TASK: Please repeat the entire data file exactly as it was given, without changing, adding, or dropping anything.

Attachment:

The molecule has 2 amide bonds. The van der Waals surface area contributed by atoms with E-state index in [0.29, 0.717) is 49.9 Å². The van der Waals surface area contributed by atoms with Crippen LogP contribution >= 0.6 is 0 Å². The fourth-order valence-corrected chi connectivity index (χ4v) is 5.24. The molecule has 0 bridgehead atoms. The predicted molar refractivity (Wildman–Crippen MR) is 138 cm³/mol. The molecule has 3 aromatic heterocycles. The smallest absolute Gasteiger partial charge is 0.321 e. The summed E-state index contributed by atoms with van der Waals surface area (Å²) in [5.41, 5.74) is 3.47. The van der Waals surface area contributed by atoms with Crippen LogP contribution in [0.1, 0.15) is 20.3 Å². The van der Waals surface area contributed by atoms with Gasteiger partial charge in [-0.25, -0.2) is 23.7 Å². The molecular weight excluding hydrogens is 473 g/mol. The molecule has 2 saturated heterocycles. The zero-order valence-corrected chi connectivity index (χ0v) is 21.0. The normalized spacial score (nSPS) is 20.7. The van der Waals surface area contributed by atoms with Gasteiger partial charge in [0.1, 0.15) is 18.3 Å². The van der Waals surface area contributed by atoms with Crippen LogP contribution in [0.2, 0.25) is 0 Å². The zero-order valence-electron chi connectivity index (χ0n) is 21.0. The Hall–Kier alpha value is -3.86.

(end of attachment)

The molecule has 2 amide bonds. The van der Waals surface area contributed by atoms with E-state index in [0.29, 0.717) is 49.9 Å². The van der Waals surface area contributed by atoms with Crippen LogP contribution >= 0.6 is 0 Å². The fourth-order valence-corrected chi connectivity index (χ4v) is 5.24. The molecule has 0 bridgehead atoms. The predicted molar refractivity (Wildman–Crippen MR) is 138 cm³/mol. The molecule has 3 aromatic heterocycles. The smallest absolute Gasteiger partial charge is 0.321 e. The summed E-state index contributed by atoms with van der Waals surface area (Å²) in [5.41, 5.74) is 3.47. The van der Waals surface area contributed by atoms with Crippen LogP contribution in [0.1, 0.15) is 20.3 Å². The van der Waals surface area contributed by atoms with Gasteiger partial charge in [-0.25, -0.2) is 23.7 Å². The molecular weight excluding hydrogens is 473 g/mol. The molecule has 2 saturated heterocycles. The zero-order valence-corrected chi connectivity index (χ0v) is 21.0. The normalized spacial score (nSPS) is 20.7. The van der Waals surface area contributed by atoms with Gasteiger partial charge in [0.1, 0.15) is 18.3 Å². The van der Waals surface area contributed by atoms with Crippen LogP contribution in [0.2, 0.25) is 0 Å². The zero-order valence-electron chi connectivity index (χ0n) is 21.0. The Hall–Kier alpha value is -3.86.